Project Background: Since the program began in 2008, 1245 Veterans have received care in a MFH. The program has expanded from three sites in 2008 to 32 sites in 2010;67 total sites are currently in some phase of initiating a program. The overall goals of this study are to inform VA policies pertaining to community based alternatives for LTC by understanding (1) how Veterans decide to receive care in a private home in the community rather than a traditional institutional setting;(2) which program attributes support their decision;(3) whether MFH is a safe alternative to NH placement;and (4) the costs associated with this model of care. Characterizing successful high-enrollment programs will inform changes to the model as it is nationally disseminated Objectives:
Aim 1. Describe what leads Veterans to select or reject MFH placement over NH placement with the goal of assisting VHAs efficiently target recruitment into MFH programs by: Sub-Aim 1A. Comparing characteristics of Veterans residing in 3 high-enrollment MFH programs to the demographic, diagnostic, functional and cognitive characteristics of Veterans residing in NHs in the same VAMC catchment area. Sub-Aim 1B. Conducting in-person interviews with Veterans who have either recently enrolled or declined to enroll in one of 3 high-enrollment MFH programs. Sub-Aim 1C. Performing in-depth qualitative examinations of 3 high and 3 low-enrollment MFH programs to understand how MFH program attributes promote or thwart access to MFH enrollment.
Aim 2. Assess safety of the MFH program by comparing adverse event rates among MFH enrollees to propensity matched MFH-eligible Veterans residing in NHs.
Aim 3. Calculate VA budgetary costs for care, including non-programmatic inpatient and outpatient cost to the VA, of MFH enrollees compared to propensity-matched MFH-eligible Veterans living in NHs, and estimate total costs of MFH compared to non-MFH care. Methods: MFH residents will be compared to Veterans residing in NHs using data from the Minimum Data Set (MDS) in an unadjusted analysis. MDS data are available for NH residents but are not routinely collected for MFH residents. Thus, on-site research nurses will conduct MDS assessments directly for residents at 3 high- enrollment MFH programs to allow for comparisons of the MFH cohort to Veterans residing in NHs at the same VAMC (Sub Aim1A). Additionally, these on-site nurse researchers will interview 30 Veterans who entered and 30 who declined MFH entry within the last 30 days using a semi-structured protocol to understand the basis of their choices and preferences for care (Sub Aim 1B). In order to better understand why MFH programs have flourished in some areas while not in others, a team of qualitative researchers will undertake in-depth interviews with relevant VAMC administrative and clinical program officials during 2-day site visits at 3 high- enrollment and at 3 low-enrollment MFH programs (Sub Aim 1C). To address the issue of the relative safety of the MFH program versus the alternative of care in a NH, we will identify MFH users and compare the rate at which they experience avoidable hospitalizations, ED visits for accidents and exacerbations of medical conditions, infections, medication adherence and incident use of antipsychotics with a propensity matched group of NH residents drawn from similar medical centers that either had not instituted an MFH or had done so very late (Aim 2). Programmatic and non-programmatic costs of care will then be compared among these propensity matched subjects (Aim 3).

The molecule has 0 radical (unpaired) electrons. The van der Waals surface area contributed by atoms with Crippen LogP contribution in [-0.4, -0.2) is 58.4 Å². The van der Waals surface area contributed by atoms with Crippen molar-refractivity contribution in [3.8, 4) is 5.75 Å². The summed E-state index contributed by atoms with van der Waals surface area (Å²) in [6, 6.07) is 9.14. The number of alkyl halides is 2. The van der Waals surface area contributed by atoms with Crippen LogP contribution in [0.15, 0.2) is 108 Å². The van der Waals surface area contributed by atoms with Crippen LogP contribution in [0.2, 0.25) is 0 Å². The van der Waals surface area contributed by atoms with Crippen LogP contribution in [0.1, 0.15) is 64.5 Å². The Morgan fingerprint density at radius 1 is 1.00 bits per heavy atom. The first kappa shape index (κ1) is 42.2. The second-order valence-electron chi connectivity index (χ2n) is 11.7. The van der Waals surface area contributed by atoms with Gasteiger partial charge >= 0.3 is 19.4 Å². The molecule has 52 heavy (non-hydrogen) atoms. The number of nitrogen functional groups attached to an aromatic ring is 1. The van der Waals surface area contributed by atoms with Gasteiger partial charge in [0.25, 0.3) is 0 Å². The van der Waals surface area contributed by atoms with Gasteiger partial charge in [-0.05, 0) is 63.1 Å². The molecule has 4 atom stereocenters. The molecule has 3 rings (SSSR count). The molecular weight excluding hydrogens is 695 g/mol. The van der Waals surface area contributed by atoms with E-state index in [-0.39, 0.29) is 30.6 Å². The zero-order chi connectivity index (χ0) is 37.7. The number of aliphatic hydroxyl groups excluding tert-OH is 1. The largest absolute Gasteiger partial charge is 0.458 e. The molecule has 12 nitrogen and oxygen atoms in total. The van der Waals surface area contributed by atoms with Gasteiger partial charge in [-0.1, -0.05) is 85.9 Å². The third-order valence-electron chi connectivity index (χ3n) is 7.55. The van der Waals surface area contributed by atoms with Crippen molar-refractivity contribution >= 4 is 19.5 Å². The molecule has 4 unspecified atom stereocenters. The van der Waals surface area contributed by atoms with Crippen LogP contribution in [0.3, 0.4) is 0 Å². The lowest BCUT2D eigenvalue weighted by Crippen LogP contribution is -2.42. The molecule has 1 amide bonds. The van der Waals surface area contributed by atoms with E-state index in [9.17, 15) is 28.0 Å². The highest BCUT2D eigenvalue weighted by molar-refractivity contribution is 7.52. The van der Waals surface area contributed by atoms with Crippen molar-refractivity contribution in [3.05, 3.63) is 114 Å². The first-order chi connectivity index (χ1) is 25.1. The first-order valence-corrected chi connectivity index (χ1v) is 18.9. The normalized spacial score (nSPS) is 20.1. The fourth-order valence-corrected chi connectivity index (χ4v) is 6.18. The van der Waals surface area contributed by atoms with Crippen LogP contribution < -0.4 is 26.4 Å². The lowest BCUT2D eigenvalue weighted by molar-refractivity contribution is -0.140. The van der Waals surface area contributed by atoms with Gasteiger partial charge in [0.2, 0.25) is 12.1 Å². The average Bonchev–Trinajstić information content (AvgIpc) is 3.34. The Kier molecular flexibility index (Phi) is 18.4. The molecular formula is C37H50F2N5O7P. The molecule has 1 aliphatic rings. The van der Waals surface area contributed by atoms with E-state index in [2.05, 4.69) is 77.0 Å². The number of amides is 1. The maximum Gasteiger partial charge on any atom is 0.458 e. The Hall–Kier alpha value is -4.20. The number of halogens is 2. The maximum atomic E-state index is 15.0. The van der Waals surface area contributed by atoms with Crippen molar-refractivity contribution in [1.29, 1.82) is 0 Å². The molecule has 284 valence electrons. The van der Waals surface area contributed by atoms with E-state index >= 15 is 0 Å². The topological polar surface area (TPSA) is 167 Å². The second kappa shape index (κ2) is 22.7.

The VA Medical Foster Home Program is an unprecedented initiative to care for Veterans who are nursing home eligible but prefer to receive care in a private home with qualified caregivers. Interviews and data from national databases will be used to understand how Veterans decide to receive care in a private medical foster home instead of a nursing home, how characteristics of Veterans differ by site of care, program attributes that support their decision and whether the program is safe and cost effective. If Veteran characteristics associated with successful enrollment can be identified, medical foster home staff may be able to improve enrollment efficiency and identify types of Veterans not currently served by the program who's needs might be well-served in this program. Information gathered from this project will be disseminated across a broad audience ranging from front-line staff to national policy makers in an effort to improve recruitment strategies and ensure that medical foster home are a safe and cost effective alternative to nursing home care.